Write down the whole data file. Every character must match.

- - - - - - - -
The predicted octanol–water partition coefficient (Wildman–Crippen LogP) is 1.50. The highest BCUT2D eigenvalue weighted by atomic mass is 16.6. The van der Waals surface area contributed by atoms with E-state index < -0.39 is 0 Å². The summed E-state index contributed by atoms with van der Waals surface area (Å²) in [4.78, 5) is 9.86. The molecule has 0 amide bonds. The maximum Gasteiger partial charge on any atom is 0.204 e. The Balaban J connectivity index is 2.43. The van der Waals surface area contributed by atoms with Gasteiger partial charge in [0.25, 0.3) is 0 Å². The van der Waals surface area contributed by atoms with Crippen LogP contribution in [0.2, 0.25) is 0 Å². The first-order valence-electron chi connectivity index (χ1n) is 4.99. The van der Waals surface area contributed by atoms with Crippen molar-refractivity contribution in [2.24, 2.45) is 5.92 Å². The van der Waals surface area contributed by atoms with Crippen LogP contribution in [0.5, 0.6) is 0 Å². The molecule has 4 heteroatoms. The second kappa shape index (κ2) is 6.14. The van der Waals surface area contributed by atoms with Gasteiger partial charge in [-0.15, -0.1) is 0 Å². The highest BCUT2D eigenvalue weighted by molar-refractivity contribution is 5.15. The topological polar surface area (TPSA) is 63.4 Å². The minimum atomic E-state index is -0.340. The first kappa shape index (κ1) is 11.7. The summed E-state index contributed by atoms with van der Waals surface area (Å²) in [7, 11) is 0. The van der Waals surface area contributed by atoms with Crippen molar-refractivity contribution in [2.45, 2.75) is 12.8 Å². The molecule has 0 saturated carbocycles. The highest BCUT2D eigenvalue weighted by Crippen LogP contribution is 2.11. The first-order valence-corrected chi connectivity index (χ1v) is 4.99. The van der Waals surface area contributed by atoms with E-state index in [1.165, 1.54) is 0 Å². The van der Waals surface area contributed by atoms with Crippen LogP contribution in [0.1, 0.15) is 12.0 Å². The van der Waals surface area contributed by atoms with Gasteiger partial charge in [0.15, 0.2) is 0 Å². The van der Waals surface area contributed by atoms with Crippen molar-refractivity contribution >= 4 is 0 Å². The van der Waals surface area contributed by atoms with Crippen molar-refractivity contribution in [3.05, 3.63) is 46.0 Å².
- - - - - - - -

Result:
The predicted octanol–water partition coefficient (Wildman–Crippen LogP) is 1.50. The highest BCUT2D eigenvalue weighted by atomic mass is 16.6. The van der Waals surface area contributed by atoms with E-state index < -0.39 is 0 Å². The summed E-state index contributed by atoms with van der Waals surface area (Å²) in [4.78, 5) is 9.86. The molecule has 0 amide bonds. The maximum Gasteiger partial charge on any atom is 0.204 e. The Balaban J connectivity index is 2.43. The van der Waals surface area contributed by atoms with Gasteiger partial charge in [0.25, 0.3) is 0 Å². The van der Waals surface area contributed by atoms with Crippen LogP contribution in [0.2, 0.25) is 0 Å². The first-order valence-electron chi connectivity index (χ1n) is 4.99. The van der Waals surface area contributed by atoms with Crippen molar-refractivity contribution in [2.24, 2.45) is 5.92 Å². The van der Waals surface area contributed by atoms with Crippen LogP contribution in [0.5, 0.6) is 0 Å². The molecule has 4 heteroatoms. The second kappa shape index (κ2) is 6.14. The van der Waals surface area contributed by atoms with Gasteiger partial charge in [-0.15, -0.1) is 0 Å². The highest BCUT2D eigenvalue weighted by molar-refractivity contribution is 5.15. The topological polar surface area (TPSA) is 63.4 Å². The minimum atomic E-state index is -0.340. The first kappa shape index (κ1) is 11.7. The summed E-state index contributed by atoms with van der Waals surface area (Å²) in [7, 11) is 0. The van der Waals surface area contributed by atoms with Crippen molar-refractivity contribution in [2.45, 2.75) is 12.8 Å². The molecule has 0 saturated carbocycles. The highest BCUT2D eigenvalue weighted by Crippen LogP contribution is 2.11. The first-order valence-corrected chi connectivity index (χ1v) is 4.99. The van der Waals surface area contributed by atoms with E-state index in [1.165, 1.54) is 0 Å². The van der Waals surface area contributed by atoms with Crippen LogP contribution in [0.1, 0.15) is 12.0 Å². The van der Waals surface area contributed by atoms with Gasteiger partial charge in [0.15, 0.2) is 0 Å². The van der Waals surface area contributed by atoms with Crippen molar-refractivity contribution >= 4 is 0 Å². The van der Waals surface area contributed by atoms with Crippen molar-refractivity contribution in [3.05, 3.63) is 46.0 Å².